Theatrical Centennial

Lucas Theatre reopens its doors in time for a big birthday

Photography courtesy of SAVANNAH COLLEGE OF ART AND DESIGN

ONE HUNDRED YEARS years ago, Savannah received a spectacular Christmas gift when the Lucas Theatre for the Arts, 32 Abercorn St., opened its doors on Dec. 26, 1921.

Savannah-raised Arthur Lucas had recently purchased the city’s Odeon and Folly theaters when he began construction plans for the Lucas. He would go on to build more than 40 theaters in his career, but the Lucas Theatre is the only one to bear his name. Designed by Claude K. Howell, who used a combination of architectural styles, its exterior is Spanish Baroque Revival, while the exquisite interior contains Greek Revival, Adams and art deco influences. From 1921 until the late 1930s, the Lucas staged vaudeville acts and live theater as well as films, primarily serving as a movie theater as the years went on.

“In its heyday, there were seven gorgeous theaters within about a five-block radius of one another,” says Danny Filson, executive director in SCAD administration. “And there was hot competition between Arthur Lucas and Albert Weis for Savannah’s attention. Mr. Lucas and Mr. Weis did things constantly to upstage one another and to attract Savannahians to come and see the latest and greatest technology.”

In the days of silent films, theaters used their own pipe organs to provide a “soundtrack.” Arthur Lucas commissioned Wurlitzer to make one for the Lucas, which was removed from the theater in the late 1950s or early 1960s. “It was stored in a barn in Atlanta, exposed to the elements,” says Filson.


“Over the years, the Lucas has risen and fallen with the country in many ways,” Filson shares. “As the interest in theaters across the country declined, the fortunes of the Lucas declined. It closed [in 1976]. The Weis Theater closed. The Roxy closed. The Avon closed.”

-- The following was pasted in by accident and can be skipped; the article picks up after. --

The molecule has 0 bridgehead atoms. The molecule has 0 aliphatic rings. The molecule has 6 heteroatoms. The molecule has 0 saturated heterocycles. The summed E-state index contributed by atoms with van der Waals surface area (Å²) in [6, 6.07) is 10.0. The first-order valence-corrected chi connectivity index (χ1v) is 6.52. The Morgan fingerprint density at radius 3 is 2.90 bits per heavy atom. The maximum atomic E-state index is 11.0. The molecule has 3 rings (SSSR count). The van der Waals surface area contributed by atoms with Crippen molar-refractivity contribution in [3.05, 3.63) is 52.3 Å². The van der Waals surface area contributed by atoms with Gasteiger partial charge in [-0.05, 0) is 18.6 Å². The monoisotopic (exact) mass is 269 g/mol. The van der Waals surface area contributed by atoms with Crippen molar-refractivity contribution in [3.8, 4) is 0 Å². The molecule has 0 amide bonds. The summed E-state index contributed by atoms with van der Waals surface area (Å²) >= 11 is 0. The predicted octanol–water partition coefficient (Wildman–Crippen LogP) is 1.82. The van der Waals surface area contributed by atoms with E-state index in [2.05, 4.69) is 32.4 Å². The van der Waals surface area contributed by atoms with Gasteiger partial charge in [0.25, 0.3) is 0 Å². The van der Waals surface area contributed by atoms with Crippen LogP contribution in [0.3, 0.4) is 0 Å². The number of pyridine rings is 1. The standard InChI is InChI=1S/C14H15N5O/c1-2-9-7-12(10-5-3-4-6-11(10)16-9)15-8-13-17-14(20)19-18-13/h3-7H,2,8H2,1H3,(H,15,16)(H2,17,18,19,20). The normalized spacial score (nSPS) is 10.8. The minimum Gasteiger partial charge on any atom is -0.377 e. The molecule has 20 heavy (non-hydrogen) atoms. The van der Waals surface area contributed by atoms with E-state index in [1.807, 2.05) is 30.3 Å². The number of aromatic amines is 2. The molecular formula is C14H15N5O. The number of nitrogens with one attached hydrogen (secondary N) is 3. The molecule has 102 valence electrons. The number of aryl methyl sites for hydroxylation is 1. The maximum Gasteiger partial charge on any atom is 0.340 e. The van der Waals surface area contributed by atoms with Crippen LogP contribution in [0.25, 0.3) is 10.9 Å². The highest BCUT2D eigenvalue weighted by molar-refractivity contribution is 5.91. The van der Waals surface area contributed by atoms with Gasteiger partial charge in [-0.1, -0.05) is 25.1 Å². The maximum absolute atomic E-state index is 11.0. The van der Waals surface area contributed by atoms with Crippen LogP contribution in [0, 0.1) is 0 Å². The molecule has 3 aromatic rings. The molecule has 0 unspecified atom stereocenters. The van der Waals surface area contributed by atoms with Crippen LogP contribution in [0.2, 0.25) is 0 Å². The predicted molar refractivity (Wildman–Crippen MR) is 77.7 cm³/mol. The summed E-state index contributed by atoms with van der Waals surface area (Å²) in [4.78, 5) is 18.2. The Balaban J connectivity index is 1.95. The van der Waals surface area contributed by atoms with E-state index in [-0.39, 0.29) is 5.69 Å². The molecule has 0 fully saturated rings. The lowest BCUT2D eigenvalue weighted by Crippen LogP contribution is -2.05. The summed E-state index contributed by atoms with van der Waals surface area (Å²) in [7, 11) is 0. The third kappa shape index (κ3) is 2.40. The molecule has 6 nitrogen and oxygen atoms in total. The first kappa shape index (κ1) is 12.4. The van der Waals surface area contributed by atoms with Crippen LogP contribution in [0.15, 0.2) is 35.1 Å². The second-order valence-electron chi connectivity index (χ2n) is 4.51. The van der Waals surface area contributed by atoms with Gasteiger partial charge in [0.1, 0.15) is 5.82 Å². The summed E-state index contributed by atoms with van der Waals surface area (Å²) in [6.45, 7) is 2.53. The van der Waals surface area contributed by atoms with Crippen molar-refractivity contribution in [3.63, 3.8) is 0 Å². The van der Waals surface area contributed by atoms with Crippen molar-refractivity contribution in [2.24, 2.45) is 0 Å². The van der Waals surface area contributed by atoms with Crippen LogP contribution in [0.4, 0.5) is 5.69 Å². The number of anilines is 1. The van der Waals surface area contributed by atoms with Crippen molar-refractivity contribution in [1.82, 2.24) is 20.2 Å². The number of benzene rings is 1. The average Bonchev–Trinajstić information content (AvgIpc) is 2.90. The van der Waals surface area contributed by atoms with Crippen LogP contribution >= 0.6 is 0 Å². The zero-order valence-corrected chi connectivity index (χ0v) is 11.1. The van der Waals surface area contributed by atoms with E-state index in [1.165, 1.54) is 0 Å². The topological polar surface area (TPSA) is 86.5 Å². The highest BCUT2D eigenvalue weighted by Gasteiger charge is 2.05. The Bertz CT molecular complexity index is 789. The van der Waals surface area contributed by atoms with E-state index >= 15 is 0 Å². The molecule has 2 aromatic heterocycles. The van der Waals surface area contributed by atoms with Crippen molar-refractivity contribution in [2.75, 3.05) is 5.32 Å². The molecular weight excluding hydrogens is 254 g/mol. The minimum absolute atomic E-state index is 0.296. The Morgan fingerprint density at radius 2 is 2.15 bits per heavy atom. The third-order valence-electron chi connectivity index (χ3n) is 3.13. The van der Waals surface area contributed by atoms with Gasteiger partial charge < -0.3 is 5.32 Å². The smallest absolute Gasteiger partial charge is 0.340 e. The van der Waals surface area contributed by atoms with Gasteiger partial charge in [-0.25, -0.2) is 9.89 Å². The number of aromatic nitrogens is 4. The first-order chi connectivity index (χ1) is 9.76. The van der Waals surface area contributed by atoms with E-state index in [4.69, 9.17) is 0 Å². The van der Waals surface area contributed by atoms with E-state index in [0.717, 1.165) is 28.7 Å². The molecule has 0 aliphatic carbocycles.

In 1987, “preservationists Emma and Lee Adler and others saved the Lucas from the bulldozers,” says Filson, by creating a nonprofit group committed to restoring the theater. Fundraising campaigns and events went on for years, and included the wrap party for Clint Eastwood’s 1997 film version of Midnight in the Garden of Good and Evil and an auction of props from the movie set. Eventually, the nonprofit had amassed enough funding for restoration to begin.

The restored theater reopened in 2000 with a showing of Gone with the Wind. “But then what do you do?” Filson asks. “How do you maintain a movie palace and put it to good use?” It was in danger of closing again, but in 2001, SCAD president and founder Paula Wallace accepted the charge of stewardship of the Lucas Theatre.

The moment when Savannah saved The Lucas.

“Paula’s vision included the continued preservation of the Lucas as a cultural and community icon while moving it into the 21st century,” Filson explains. “For SCAD, the opportunity to have two of the most beautiful theaters in the country is an awesome tribute to Savannah’s love and support for theater,” he says, referring to the Lucas and the Trustees Theater (formerly the Weis Theater, also managed by SCAD). 

Of course, like most of the world, the Lucas Theatre closed when COVID arrived. The 2021 SCAD Savannah Film Festival, which took place at the end of October, was the theater’s first public event since the start of the pandemic.

Another blessed return is happening as well. “A couple of years ago, SCAD became aware of the last opportunity to bring the Wurlitzer organ back to the Lucas,” Filson says. “We began a multi-year restoration process to bring the original Wurlitzer organ back to its original house.”

The centennial anniversary of the Lucas takes place in January and will include the unveiling of the fully restored, original Wurlitzer theater pipe organ. Programming will include a showcase of the organ as well as live musical performances and film screenings by SCAD.

“Much like the Lucas itself, we will be moving the original Wurlitzer pipe organ into the 21st century. There will be silent films accompanied by the organ, but also programming that presents the organ in new media, whether that’s dance, live performance, film orchestration, midnight concerts, or specialized concerts featuring musicians and artists from around the country,” Filson says, “and from right here in Savannah.”

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